The reality of managing work schedules, kids, a house and a dog had taken a toll on the mystery and excitement in our lives (unless the possibility of the Redskins making it to the playoffs counts as a mystery). But for this one weekend, my husband, Tim, and I would escape from our everyday lives, and Roberts’ remote, beautifully restored inn would help us to do so.
I pressed the inn’s back doorbell, and Missi Williams, one of the property’s four innkeepers, welcomed us into a brick-walled reception area. She handed us two room keys labeled “Eve and Roarke” (the guest room based on lovers from Roberts’ mystery series written under the pen name J.D. Robb) and took us on a tour of the inn’s common areas.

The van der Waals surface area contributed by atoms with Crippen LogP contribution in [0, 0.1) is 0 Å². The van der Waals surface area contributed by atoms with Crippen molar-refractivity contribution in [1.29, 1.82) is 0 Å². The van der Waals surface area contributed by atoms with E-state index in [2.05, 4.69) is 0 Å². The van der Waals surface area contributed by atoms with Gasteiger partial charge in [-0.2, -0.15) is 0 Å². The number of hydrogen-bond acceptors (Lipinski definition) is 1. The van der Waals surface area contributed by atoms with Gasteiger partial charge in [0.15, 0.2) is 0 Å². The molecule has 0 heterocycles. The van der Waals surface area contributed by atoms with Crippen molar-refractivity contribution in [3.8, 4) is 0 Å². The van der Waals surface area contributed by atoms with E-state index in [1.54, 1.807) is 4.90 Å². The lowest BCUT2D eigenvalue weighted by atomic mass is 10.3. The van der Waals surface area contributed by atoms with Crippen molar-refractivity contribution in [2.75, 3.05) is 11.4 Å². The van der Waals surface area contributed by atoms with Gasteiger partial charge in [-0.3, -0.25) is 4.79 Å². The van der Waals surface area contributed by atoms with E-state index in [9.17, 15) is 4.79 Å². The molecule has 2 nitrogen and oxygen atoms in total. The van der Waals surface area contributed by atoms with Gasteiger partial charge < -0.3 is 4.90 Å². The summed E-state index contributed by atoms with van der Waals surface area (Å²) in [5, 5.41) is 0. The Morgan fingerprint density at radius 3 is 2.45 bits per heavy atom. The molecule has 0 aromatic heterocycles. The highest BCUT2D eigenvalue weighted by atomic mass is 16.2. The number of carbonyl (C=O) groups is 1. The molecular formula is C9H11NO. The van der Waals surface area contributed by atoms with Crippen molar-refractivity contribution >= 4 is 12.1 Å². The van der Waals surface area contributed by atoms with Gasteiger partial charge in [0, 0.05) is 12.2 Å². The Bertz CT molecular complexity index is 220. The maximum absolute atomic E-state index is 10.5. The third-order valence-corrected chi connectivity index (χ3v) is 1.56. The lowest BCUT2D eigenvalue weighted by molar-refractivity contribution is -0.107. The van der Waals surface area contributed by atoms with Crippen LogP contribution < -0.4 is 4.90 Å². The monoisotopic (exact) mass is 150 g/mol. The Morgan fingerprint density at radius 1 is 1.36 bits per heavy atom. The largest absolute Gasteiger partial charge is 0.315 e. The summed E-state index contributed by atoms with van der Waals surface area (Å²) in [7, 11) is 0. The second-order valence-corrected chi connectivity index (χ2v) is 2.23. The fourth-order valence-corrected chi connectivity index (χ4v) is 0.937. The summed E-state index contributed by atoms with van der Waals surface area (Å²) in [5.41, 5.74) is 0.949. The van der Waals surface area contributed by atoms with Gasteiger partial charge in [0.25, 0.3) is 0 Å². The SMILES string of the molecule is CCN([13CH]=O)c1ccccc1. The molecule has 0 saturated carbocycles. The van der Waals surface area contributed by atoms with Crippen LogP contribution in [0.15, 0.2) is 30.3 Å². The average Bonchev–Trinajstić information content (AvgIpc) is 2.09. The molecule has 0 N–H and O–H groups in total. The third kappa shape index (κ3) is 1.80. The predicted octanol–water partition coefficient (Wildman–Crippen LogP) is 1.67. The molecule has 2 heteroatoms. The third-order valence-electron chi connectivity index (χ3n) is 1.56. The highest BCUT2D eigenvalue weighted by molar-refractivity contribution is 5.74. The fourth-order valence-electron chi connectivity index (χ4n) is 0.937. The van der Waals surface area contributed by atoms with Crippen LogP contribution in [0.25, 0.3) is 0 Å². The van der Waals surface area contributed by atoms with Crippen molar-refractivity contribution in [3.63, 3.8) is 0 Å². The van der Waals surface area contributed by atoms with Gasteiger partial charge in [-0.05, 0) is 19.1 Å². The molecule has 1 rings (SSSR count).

Though the exterior stone front and shapely porch pickets looked Americana, the interior felt more akin to a European villa, with its wide, arched brick doorway, centuries-old stone walls, stained-glass chandeliers and slipper chairs upholstered in flaxen fabric.
The western Maryland town of Boonsboro was founded in 1792 by brothers George and William Boone, cousins of Daniel Boone. The inn’s original structure was one of the earliest buildings in town and served as a hotel through the early 1900s, then housed various businesses before sitting empty for many years.
A longtime resident of nearby Keedysville, Nora Roberts looked out at the deteriorating building whenever she attended book signings across the street at Turn the Page Bookstore, which is owned by her husband, Bruce Wilder. (Like many of her characters, Roberts found romance in an unlikely setting. Wilder was hired to build custom bookshelves for her home, and the two have now been married for more than 25 years.)